By Leslie Becker-Phelps, PhD
It seems appropriate that since Mental Health Month Blog Party Day (courtesy of the American Psychological Association) falls in this week, I address the benefits of having healthy relationships. If I had to pick one area of focus to help people feel happier, that would be it.
Developing close connections is sometimes as easy as stepping out to enjoy a perfect spring day – you get to talk and laugh and generally enjoy each other’s company. But, at other times, it’s more like pulling on your boots and preparing yourself for a torrential downpour – you must sit with your friend through painful times or face conflicts between you.
While only you can know whether any particular relationship is worth the effort for you, there are many benefits that make forging close relationships worth it. Below are 8 reasons to find, nurture, and endure the ups and downs of relationships:
- Social support in life. It’s helpful to have people in your life who can offer their expertise to help you out. This might mean being a good listener, a wise life advisor, being handy with fix-it stuff around the house or being an expert negotiator (which can be extremely handy when you need to buy a new car). All of these types of support improve your quality of life. (Cohen, 2004)
- Help in becoming the person you want to be. Drigotas, Bubult, Wieselquist, and Whitton (1999) found that a loving partner who sees you more like the person you want to be will support you in a way that helps you become that person. Because your partner’s response to you can help shape the person you become, they named this the Michelangelo phenomenon. We know that parents have a similar effect on their young children. And, it seems reasonable that other emotionally intimate relationships can also have the same kind of effect.
- A ready opportunity to be caring toward others. You don’t need a scientific study to tell you that being altruistic can make you feel happy and view yourself in a positive light – though such studies certainly do exist to support this claim. Studies also show that altruism creates a sense of calm and reduces stress.
Fun and fulfillment. Doing things you enjoy is a wonderful way to spend your time – and having friends to share these experiences with can make them all the more fun and meaningful.
- A sense of being part of something bigger than yourself. People have an inborn need to feel a sense of belonging. And, when people meet this need, they gain a sense of well-being. As part of a network of friends or a more formalized group, you can meet this need.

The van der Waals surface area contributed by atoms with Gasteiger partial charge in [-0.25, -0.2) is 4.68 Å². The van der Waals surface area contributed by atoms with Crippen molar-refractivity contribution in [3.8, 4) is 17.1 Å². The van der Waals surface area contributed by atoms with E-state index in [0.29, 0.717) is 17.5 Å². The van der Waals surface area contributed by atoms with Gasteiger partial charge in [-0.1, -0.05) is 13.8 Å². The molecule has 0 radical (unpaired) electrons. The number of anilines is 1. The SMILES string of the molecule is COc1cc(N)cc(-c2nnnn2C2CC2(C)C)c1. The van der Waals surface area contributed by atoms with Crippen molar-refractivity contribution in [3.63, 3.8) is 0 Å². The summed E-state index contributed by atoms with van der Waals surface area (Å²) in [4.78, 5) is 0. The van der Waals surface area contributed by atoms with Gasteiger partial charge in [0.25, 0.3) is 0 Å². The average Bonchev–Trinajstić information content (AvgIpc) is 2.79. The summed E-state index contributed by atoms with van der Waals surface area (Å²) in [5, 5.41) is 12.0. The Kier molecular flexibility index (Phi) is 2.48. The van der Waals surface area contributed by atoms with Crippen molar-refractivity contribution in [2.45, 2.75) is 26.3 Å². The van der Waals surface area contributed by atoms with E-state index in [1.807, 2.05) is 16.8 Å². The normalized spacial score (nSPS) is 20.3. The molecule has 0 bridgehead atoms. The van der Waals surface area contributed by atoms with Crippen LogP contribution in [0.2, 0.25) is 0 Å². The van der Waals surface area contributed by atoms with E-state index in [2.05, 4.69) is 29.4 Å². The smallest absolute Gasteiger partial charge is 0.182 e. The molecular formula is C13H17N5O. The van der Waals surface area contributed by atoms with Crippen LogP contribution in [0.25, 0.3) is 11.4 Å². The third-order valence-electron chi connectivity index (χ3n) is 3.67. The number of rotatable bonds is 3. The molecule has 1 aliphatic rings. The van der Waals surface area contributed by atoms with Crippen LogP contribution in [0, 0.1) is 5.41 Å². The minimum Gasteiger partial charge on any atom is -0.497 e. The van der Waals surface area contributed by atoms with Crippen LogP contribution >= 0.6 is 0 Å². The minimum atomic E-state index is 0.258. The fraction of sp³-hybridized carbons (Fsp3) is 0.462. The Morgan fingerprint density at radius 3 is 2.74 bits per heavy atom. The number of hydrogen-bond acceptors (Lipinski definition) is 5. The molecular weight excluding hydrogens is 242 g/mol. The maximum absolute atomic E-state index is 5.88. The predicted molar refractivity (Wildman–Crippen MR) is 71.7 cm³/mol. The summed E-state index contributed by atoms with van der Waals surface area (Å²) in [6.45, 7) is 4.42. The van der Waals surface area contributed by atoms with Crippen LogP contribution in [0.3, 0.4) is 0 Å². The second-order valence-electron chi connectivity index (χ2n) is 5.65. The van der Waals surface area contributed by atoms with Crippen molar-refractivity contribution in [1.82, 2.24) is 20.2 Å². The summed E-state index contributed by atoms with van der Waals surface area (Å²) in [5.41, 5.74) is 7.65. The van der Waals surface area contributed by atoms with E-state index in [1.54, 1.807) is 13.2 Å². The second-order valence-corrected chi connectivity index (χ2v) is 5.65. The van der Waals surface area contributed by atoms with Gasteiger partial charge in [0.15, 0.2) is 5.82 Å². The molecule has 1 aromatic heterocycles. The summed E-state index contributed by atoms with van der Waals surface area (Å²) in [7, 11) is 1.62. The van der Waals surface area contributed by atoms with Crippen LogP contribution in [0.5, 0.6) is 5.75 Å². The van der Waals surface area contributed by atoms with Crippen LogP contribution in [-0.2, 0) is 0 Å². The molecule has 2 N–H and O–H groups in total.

- Reduced Stress. Social relationships relieve stress through the many ways in which they are a support and help people to feel good. Although feeling less stressed is positive in itself, reducing stress is also important because stress can cause problems with coronary arteries, insulin regulation, and the immune system.
- Better health. Not only do people’s relationships have a directly positive effect upon people’s health (such as with stress reduction), they also influence people’s health behaviors. For instance, spouses and other loved ones often actively encourage exercising, eating a healthy diet, and following up with medical issues. So, not surprisingly, people with emotional support tend to recover better and be less susceptible to illness or disease than those who are more alone.
- Longer life. People who have strong social ties are much more likely to live longer than those who are more isolated. Holt-Lunstad, the lead author of a study (2010) that reviewed and analyzed research in this area, noted, “A lack of social relationships was equivalent to smoking up to 15 cigarettes a day.”
So, with Mental Health Month Blog Party Day in mind, my advice is to take advantage of all these benefits by strengthening your relationships.
The Art of Relationships blog posts are for general educational purposes only. They may or may not be relevant for your particular situation; and they should not be relied upon as a substitute for individual professional advice, diagnosis, or treatment. If you need help for an emotional or behavioral problem, please seek the assistance of a psychologist or other qualified mental health professional.